For the Trimester 3 (2021-22) Demo Night, attendees were invited to walk around and ask questions about each small group’s “Justice Map,” the visual tool students used to track the process of the Justice System as they learned about it from experts, field trips, and research.

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In addition, attendees explored an immersive Art Installation that showcased sketches of each expert that our students met, plus each student’s testimony and definition of justice. 11th Grader Jasmin Hernandez is the artist behind the incredible sketches. Here is her Artist Statement:

“The concept of justice is one that has no real definition, for it manifests in different ways. This trimester, we had the opportunity to speak to several people who have careers that participate in the justice system. We have spoken to public defenders, lawyers, forensic scientists, psychologists, police officers, FBI agents, even a judge. Each had a different definition of justice. During their presentations, I sketched the speakers in real-time. It began as a one-time practice mimicking the job of a courtroom sketch artist, and eventually became something I did every time we had a visitor. This exhibit is the culmination of all of my sketches combined; life-sized cardboard cutouts of our visitors, lit up by lights, accompanied by their personal definitions of justice. I could not do this on my own– I had the help and encouragement from all of my classmates and teachers. This exhibit would not have been possible without them.”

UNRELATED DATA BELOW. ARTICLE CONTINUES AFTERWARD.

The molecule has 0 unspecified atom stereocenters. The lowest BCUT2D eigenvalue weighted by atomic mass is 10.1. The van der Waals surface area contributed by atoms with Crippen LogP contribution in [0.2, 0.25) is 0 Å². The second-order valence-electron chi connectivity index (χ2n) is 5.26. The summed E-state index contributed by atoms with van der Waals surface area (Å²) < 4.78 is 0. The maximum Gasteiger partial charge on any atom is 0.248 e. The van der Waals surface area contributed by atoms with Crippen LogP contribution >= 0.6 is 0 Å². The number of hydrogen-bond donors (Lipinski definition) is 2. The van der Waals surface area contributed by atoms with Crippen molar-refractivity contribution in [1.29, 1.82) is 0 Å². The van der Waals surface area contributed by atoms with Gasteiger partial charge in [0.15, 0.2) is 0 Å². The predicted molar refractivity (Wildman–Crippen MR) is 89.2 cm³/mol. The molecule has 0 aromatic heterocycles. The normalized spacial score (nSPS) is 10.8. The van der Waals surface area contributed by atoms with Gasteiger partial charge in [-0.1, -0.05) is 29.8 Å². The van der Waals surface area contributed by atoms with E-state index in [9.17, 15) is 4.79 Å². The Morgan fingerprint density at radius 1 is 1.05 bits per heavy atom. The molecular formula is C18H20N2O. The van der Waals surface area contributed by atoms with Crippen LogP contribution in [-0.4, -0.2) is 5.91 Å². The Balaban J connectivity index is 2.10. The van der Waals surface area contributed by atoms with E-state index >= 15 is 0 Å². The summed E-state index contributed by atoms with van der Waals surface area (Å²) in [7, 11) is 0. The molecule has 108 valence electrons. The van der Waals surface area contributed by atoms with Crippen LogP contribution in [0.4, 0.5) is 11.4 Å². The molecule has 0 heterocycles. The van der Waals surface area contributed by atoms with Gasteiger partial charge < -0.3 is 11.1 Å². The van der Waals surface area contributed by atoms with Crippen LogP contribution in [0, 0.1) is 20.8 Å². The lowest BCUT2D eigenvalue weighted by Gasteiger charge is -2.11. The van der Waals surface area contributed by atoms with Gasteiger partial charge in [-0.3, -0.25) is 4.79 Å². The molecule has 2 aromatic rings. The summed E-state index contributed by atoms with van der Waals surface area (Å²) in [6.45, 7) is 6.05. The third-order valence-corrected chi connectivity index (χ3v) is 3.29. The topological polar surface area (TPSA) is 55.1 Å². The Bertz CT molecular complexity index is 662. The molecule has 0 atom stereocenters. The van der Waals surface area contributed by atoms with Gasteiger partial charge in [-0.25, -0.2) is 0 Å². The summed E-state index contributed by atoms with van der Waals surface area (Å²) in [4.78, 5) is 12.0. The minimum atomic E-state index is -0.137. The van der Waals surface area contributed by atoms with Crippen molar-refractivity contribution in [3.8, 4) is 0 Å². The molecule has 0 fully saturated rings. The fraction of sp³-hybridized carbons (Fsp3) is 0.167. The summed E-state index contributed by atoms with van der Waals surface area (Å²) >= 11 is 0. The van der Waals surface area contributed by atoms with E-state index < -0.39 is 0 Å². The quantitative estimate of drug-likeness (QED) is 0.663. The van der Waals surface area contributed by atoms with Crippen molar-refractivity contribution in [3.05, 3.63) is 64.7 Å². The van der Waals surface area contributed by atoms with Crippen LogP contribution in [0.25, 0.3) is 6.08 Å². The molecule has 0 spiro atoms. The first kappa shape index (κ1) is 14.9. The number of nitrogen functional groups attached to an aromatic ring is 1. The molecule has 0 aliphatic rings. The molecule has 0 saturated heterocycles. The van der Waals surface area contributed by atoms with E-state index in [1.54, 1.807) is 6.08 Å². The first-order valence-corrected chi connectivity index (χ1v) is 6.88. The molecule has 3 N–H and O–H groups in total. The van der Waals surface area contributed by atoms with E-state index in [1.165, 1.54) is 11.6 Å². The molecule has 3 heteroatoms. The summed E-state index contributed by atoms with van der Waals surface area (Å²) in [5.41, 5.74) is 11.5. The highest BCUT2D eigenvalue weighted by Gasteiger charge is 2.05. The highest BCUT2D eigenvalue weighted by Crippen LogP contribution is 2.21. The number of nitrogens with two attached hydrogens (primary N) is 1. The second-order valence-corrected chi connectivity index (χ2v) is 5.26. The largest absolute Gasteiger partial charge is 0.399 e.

– Jasmin Hernandez

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Read on to learn more about the project-based learning process.

Project-Based Learning (PBL) Process:

Each trimester, our project-based learning course moves through five different phases.